reStart, Inc. (Kansas City, MO)

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    Two photos - one of a small girl ibetween elements of a metal sculpture, the other of a young boy sitting with a pool of water behind him. 

Jalen and Alicia, both seven years old, learned to use digital cameras and edit their prints through a reStart photography workshop with Pulitzer Prize-winning photographer Dan White. Photos by Jalen and Alicia of each other, courtesy of reStart

When you are living on the streets, the arts may not be your first concern. But the arts can make a difference in homeless children’s lives by nurturing their desire to learn and think creatively. And that is why reStart, Inc., an interfaith, overnight emergency shelter, began its Arts at reStart program with assistance from an NEA Learning in the Arts grant of $20,000 in FY 2006.

“The homeless children’s incredible creative imaginations and talents are reinvigorated by learning, experiencing, and participating in arts units with Kansas City’s finest arts educators,” said Linda Kemnitzer, administrator of the Arts at reStart program. The program provides participants with three levels of ongoing professional arts instruction: live experience of multidisciplinary arts on- and off-site, curriculum-based hands-on study of arts disciplines, and presentations of participants’ work. In July 2006 and January, February, and May 2007, Arts at reStart students participated in units on digital photography, poetry, and the painter Thomas Hart Benton. Classes met two to five times per week for 120 minutes, providing 15 hours of learning in each discipline. Field trips included a visit to the Truman Museum to view Benton’s mural Opening to the West and to the American Jazz Museum to view portraits by Pulitzer Prize-winning photographer Dan White, who also led the digital photography workshops. At the end of each unit student work was displayed at reStart.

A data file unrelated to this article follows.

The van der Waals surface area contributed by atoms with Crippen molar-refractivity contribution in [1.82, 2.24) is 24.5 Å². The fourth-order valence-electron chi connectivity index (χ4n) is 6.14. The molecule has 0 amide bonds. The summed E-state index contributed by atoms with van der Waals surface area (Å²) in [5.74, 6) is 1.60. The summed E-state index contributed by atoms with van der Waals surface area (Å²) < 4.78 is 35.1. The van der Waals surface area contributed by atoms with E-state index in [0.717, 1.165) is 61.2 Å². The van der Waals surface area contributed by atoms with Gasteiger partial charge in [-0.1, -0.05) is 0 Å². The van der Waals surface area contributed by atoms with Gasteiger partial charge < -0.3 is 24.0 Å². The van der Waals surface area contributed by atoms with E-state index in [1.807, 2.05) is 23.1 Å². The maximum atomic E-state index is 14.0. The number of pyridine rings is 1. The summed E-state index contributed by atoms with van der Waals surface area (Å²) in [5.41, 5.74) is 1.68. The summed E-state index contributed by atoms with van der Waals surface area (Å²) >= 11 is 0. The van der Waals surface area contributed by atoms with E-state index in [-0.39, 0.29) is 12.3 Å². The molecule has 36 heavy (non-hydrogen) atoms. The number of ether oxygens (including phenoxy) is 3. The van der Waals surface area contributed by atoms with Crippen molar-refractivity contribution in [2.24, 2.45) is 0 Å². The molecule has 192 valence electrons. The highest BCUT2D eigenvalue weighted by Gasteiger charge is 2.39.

During the project, participants also attended workshop opera rehearsals at the Lyric Opera of Kansas City, a performance of The Mikado by Paul Mesner’s Puppets, and a production of Geppetto & Son by Coterie Theatre. Two-hundred-and-thirty homeless children and youth benefited from the program.

(From the NEA 2006 Annual Report)